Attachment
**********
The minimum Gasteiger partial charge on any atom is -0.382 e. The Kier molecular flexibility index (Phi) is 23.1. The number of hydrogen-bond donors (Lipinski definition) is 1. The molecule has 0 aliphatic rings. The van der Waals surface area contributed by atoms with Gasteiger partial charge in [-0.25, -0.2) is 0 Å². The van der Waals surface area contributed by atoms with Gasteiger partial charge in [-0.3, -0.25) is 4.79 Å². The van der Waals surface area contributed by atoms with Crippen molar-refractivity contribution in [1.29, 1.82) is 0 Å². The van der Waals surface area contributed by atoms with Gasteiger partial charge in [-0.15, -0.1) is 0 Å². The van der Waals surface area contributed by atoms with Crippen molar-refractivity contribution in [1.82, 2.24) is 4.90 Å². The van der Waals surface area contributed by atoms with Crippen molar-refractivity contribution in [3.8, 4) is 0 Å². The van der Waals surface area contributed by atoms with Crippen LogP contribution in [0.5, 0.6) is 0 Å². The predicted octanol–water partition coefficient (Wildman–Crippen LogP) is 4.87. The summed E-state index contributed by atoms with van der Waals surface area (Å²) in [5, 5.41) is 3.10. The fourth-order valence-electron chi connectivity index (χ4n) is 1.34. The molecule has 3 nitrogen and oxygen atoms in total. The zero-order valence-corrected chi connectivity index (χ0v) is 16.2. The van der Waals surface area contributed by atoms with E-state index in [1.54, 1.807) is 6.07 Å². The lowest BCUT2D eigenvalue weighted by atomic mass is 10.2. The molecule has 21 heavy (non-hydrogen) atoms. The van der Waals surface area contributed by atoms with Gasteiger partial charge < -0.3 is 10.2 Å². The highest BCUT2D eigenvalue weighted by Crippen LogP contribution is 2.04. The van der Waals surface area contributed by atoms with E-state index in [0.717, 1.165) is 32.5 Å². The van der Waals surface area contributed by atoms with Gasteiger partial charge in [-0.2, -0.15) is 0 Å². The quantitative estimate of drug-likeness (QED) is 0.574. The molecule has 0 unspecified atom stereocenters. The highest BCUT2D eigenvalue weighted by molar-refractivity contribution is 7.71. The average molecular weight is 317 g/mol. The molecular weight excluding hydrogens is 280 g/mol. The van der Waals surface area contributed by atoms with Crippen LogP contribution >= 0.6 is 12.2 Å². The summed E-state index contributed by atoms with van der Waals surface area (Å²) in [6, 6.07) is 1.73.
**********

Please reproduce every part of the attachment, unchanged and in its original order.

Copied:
The minimum Gasteiger partial charge on any atom is -0.382 e. The Kier molecular flexibility index (Phi) is 23.1. The number of hydrogen-bond donors (Lipinski definition) is 1. The molecule has 0 aliphatic rings. The van der Waals surface area contributed by atoms with Gasteiger partial charge in [-0.25, -0.2) is 0 Å². The van der Waals surface area contributed by atoms with Gasteiger partial charge in [-0.3, -0.25) is 4.79 Å². The van der Waals surface area contributed by atoms with Crippen molar-refractivity contribution in [1.29, 1.82) is 0 Å². The van der Waals surface area contributed by atoms with Gasteiger partial charge in [-0.15, -0.1) is 0 Å². The van der Waals surface area contributed by atoms with Crippen molar-refractivity contribution in [1.82, 2.24) is 4.90 Å². The van der Waals surface area contributed by atoms with Crippen molar-refractivity contribution in [3.8, 4) is 0 Å². The van der Waals surface area contributed by atoms with Crippen LogP contribution in [0.5, 0.6) is 0 Å². The predicted octanol–water partition coefficient (Wildman–Crippen LogP) is 4.87. The summed E-state index contributed by atoms with van der Waals surface area (Å²) in [5, 5.41) is 3.10. The fourth-order valence-electron chi connectivity index (χ4n) is 1.34. The molecule has 3 nitrogen and oxygen atoms in total. The zero-order valence-corrected chi connectivity index (χ0v) is 16.2. The van der Waals surface area contributed by atoms with E-state index in [1.54, 1.807) is 6.07 Å². The lowest BCUT2D eigenvalue weighted by atomic mass is 10.2. The molecule has 21 heavy (non-hydrogen) atoms. The van der Waals surface area contributed by atoms with Gasteiger partial charge < -0.3 is 10.2 Å². The highest BCUT2D eigenvalue weighted by Crippen LogP contribution is 2.04. The van der Waals surface area contributed by atoms with E-state index in [0.717, 1.165) is 32.5 Å². The van der Waals surface area contributed by atoms with Gasteiger partial charge in [-0.2, -0.15) is 0 Å². The quantitative estimate of drug-likeness (QED) is 0.574. The molecule has 0 unspecified atom stereocenters. The highest BCUT2D eigenvalue weighted by molar-refractivity contribution is 7.71. The average molecular weight is 317 g/mol. The molecular weight excluding hydrogens is 280 g/mol. The van der Waals surface area contributed by atoms with Crippen LogP contribution >= 0.6 is 12.2 Å². The summed E-state index contributed by atoms with van der Waals surface area (Å²) in [6, 6.07) is 1.73.